to greatness is along with others."
Some things at NASA were simpler years ago. In project
terms, the "team" meant the NASA civil service team. Now
the NASA project team is sometimes only a few civil service
members, supplemented by a far larger contractor workforce.
In fact, under the era of smaller is better, the project
team includes multiple industry players, international
partners, several NASA centers and university-led missions.
You really have to keep a scorecard to know all the players.
-- Baltasar Gracian, Oracular Manual
This evolution has caught all of us by surprise. Just
the other night, I was talking with a NASA project management
class about the things we must do to increase the likelihood
of mission success. Then the realization came booming
down, every one in the classroom was a NASA civil servant
(along with several participants from other government
agencies), which is typically only about 10% of a project
team. Sadly, the other people who make up the team were
Perhaps you think this is simply a training problem.
Alas, based on my experience, it's just as knotty an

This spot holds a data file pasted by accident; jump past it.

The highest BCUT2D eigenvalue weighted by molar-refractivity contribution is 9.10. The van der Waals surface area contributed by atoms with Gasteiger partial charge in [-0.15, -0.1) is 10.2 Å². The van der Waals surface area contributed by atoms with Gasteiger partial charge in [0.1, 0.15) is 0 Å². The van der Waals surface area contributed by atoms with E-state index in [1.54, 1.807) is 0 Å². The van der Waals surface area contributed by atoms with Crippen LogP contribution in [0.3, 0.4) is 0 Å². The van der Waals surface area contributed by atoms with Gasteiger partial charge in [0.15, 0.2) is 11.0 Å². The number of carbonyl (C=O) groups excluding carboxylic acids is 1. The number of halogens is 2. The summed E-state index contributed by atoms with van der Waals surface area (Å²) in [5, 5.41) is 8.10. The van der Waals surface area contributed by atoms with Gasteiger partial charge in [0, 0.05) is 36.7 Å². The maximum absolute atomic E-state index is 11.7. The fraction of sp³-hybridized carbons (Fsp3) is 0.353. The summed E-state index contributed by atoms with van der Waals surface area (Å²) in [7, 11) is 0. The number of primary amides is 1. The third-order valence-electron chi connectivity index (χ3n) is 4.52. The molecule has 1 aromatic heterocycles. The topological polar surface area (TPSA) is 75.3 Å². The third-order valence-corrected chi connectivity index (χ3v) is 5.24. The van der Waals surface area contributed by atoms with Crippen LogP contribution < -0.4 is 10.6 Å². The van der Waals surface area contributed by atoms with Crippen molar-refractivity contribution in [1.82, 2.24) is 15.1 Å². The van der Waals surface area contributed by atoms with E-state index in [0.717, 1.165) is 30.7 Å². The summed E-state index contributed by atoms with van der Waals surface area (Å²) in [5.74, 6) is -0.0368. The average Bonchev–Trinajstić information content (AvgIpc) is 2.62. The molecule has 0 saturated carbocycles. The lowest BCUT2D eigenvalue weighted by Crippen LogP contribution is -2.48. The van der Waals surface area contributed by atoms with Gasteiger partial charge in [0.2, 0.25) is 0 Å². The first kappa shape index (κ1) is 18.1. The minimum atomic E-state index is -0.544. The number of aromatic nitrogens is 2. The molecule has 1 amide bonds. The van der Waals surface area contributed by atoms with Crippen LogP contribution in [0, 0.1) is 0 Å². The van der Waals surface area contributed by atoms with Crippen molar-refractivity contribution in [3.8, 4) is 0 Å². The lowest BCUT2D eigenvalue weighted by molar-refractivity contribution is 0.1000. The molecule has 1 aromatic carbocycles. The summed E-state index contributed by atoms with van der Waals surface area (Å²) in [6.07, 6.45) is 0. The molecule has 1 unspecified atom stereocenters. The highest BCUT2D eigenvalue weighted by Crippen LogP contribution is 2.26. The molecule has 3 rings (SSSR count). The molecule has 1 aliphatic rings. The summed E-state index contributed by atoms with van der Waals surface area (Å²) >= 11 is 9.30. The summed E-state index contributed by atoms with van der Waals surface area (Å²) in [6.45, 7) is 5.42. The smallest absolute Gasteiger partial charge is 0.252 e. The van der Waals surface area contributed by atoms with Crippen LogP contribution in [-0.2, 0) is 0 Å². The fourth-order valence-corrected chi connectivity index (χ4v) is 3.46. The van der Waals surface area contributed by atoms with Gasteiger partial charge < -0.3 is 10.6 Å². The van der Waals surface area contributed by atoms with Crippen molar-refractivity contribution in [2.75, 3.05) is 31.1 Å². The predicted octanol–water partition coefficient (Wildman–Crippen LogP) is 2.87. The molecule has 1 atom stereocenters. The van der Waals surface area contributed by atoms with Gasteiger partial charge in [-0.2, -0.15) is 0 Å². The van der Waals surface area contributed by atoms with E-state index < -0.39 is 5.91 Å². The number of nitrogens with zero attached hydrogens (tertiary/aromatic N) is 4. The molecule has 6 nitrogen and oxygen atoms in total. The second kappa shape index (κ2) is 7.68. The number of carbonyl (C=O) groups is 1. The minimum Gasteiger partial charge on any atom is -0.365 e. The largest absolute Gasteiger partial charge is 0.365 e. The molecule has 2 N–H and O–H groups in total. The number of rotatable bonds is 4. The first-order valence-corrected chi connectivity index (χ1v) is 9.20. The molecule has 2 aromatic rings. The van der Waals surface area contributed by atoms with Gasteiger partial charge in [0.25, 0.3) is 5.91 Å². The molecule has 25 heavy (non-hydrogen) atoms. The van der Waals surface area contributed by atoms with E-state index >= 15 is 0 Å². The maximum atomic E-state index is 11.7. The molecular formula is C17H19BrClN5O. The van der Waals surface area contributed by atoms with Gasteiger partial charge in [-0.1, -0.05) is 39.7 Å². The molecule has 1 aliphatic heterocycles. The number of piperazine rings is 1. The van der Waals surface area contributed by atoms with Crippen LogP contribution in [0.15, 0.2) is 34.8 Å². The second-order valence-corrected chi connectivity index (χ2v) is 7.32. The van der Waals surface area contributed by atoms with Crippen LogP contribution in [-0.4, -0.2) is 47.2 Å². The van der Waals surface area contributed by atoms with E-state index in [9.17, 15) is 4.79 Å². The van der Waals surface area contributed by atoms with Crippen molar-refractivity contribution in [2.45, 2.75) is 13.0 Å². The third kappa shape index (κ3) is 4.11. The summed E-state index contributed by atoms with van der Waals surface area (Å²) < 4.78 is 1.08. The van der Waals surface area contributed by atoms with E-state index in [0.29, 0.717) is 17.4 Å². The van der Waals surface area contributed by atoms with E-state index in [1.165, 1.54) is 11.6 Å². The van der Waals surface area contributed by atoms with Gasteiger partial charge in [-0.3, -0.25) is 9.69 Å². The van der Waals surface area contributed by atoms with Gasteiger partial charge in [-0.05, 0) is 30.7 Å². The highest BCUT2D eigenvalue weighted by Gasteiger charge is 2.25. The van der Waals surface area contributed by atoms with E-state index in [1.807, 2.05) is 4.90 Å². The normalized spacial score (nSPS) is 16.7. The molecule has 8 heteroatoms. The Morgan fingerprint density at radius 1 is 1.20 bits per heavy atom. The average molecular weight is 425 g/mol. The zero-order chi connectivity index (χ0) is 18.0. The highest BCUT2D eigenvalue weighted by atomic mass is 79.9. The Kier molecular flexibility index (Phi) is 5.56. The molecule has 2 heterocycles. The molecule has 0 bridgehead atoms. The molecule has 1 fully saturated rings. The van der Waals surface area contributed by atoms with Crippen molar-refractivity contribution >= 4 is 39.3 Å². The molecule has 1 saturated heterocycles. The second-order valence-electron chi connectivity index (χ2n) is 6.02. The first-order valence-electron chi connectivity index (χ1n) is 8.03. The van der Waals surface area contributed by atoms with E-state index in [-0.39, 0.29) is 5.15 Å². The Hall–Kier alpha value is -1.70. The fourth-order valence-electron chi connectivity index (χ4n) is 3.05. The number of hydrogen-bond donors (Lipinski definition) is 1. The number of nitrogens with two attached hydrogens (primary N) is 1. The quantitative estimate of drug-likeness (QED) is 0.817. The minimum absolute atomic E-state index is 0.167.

issue in other parts of the program world.
Our Agency policy and guidelines document for the
management of programs and projects (7120.5a) was written
to improve the management of our programs. However,
the document addresses only that part of the workforce
who are NASA-badged. How much impact can it have on
a project when 90% of the team is not the intended audience?
To me it is clear that the time has come to consider
redefining who the WE are on a project team. Let the
WE be consistent with what we all know that it connotes.
Perhaps the agents of change who have promoted the present
environment can assist us by rethinking the stupid policies
and regulations that make partnering so difficult. (How
many of you have noticed the number of rules that make
working across organizational lines so frustrating?)
Reading through the stories in this issue, I am comforted
by the fact that there are outstanding project leaders
and team members within NASA who are successfully dealing
with the de facto WE of a project team. Clearly, in
these examples the project leader has embraced the role
of partnering and sought commonsense and creative ways
to work together effectively. The starting point seems
to be acknowledging the new nature of working with others
-- understanding who WE are -- and then moving from
there to form a great team.